To begin we need to understand some simple population genetic

# To begin we need to understand some simple population genetic

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To begin we need to understand some simple population genetic "bookkeeping." Consider a locus with two alleles (alternative forms of the DNA sequence that "reside" at that locus, e.g., one from mother other from father). Now consider a population of N individuals (N=population size); this means that there are 2N alleles in the population. We can thus talk about genotype frequencies and allele frequencies . In a population of N = 100 individuals, if there are 25 AA, 50 Aa and 25 aa, then the genotype frequencies are f(AA) = 0.25, f(Aa) = 0.50 and f(aa) = 0.25. If we count up the individual alleles there are 200 of them (because there are 100diploid individuals). Hence to determine the frequency of the "A" allele we have to count each individual "A" allele that is specified in each diploid genotype. We get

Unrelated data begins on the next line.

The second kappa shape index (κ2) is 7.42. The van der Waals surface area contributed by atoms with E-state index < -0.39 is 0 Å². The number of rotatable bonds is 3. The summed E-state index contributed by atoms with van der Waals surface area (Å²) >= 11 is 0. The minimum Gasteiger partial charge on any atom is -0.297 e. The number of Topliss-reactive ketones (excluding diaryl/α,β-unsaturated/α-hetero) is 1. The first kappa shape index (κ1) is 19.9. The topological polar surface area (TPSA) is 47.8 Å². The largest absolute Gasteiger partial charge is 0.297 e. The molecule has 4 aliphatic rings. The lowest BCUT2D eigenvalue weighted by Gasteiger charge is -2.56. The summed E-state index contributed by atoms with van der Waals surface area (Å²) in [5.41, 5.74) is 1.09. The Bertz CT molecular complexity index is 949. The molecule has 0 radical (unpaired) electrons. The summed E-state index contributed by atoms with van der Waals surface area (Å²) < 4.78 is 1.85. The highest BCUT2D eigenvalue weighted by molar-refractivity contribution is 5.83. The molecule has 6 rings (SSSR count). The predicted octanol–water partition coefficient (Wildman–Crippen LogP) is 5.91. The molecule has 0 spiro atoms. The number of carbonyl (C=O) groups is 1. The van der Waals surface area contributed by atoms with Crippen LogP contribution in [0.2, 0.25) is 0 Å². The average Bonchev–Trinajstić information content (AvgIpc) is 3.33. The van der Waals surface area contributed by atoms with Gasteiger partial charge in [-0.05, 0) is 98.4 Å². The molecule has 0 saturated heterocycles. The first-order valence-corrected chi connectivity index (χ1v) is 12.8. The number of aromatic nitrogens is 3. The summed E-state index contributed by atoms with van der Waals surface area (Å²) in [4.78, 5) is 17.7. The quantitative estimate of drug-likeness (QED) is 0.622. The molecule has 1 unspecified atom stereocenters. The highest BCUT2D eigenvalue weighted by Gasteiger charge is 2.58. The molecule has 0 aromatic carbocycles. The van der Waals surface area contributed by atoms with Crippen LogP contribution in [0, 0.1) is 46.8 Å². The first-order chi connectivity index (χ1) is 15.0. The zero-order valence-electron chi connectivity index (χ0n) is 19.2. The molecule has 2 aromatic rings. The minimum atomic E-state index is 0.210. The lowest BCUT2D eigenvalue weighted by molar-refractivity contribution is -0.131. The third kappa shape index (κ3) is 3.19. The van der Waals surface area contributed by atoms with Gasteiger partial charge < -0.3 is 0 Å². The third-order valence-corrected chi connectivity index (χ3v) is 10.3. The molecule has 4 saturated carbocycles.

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Unformatted text preview: f(A) = (25+25+50) / 200 = 0.5. We generally refer to the frequency of the "A" allele as f(A) = p; the frequency of the "a" allele is f(a) = q. Note that p = (1-q) because the sum of the allele frequencies must be 1.0. Common "language errors" in learning population genetics are to refer to the "p" allele when you really mean the "A" allele, or to say "the frequency of the p allele" when you really mean: ". ..p, the frequency of the "A" allele. .." Got it?? Good. Since evolution is change in the genetic makeup of a population over time, a general approach to modeling this is to determine the allele and genotype frequencies in the next generation (p t+1 ) that result from the action of a force on those frequencies in the current generation (p t ). Thus : p t-> evolution happens -> p t+1...
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